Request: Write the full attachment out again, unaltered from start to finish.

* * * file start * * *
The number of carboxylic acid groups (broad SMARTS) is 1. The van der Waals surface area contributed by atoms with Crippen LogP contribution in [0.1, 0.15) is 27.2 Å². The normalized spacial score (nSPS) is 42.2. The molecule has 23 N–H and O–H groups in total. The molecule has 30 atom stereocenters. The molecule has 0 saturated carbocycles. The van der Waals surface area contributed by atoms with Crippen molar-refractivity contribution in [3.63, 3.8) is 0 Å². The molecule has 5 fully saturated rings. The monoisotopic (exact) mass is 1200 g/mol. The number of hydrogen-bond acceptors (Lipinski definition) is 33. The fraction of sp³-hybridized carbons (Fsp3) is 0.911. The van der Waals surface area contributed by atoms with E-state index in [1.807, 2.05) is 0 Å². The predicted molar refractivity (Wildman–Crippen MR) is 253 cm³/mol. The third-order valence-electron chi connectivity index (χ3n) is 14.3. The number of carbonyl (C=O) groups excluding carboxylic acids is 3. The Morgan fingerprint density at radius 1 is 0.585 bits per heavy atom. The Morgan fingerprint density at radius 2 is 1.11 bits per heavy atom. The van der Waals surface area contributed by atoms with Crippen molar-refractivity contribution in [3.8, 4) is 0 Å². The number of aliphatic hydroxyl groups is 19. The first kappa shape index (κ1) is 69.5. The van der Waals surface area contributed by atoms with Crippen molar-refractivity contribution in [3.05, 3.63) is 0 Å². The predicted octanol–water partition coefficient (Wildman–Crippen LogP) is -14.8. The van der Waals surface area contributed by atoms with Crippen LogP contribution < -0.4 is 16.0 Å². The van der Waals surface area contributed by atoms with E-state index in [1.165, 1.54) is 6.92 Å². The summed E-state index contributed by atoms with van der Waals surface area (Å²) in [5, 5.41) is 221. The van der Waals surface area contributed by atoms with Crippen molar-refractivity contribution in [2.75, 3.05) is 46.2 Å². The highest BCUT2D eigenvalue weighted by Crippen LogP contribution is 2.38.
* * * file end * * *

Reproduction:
The number of carboxylic acid groups (broad SMARTS) is 1. The van der Waals surface area contributed by atoms with Crippen LogP contribution in [0.1, 0.15) is 27.2 Å². The normalized spacial score (nSPS) is 42.2. The molecule has 23 N–H and O–H groups in total. The molecule has 30 atom stereocenters. The molecule has 0 saturated carbocycles. The van der Waals surface area contributed by atoms with Crippen molar-refractivity contribution in [3.63, 3.8) is 0 Å². The molecule has 5 fully saturated rings. The monoisotopic (exact) mass is 1200 g/mol. The number of hydrogen-bond acceptors (Lipinski definition) is 33. The fraction of sp³-hybridized carbons (Fsp3) is 0.911. The van der Waals surface area contributed by atoms with E-state index in [1.807, 2.05) is 0 Å². The predicted molar refractivity (Wildman–Crippen MR) is 253 cm³/mol. The third-order valence-electron chi connectivity index (χ3n) is 14.3. The number of carbonyl (C=O) groups excluding carboxylic acids is 3. The Morgan fingerprint density at radius 1 is 0.585 bits per heavy atom. The Morgan fingerprint density at radius 2 is 1.11 bits per heavy atom. The van der Waals surface area contributed by atoms with Crippen molar-refractivity contribution in [3.8, 4) is 0 Å². The number of aliphatic hydroxyl groups is 19. The first kappa shape index (κ1) is 69.5. The van der Waals surface area contributed by atoms with Crippen molar-refractivity contribution in [3.05, 3.63) is 0 Å². The predicted octanol–water partition coefficient (Wildman–Crippen LogP) is -14.8. The van der Waals surface area contributed by atoms with Crippen LogP contribution < -0.4 is 16.0 Å². The van der Waals surface area contributed by atoms with E-state index in [1.165, 1.54) is 6.92 Å². The summed E-state index contributed by atoms with van der Waals surface area (Å²) in [5, 5.41) is 221. The van der Waals surface area contributed by atoms with Crippen molar-refractivity contribution in [2.75, 3.05) is 46.2 Å². The highest BCUT2D eigenvalue weighted by Crippen LogP contribution is 2.38.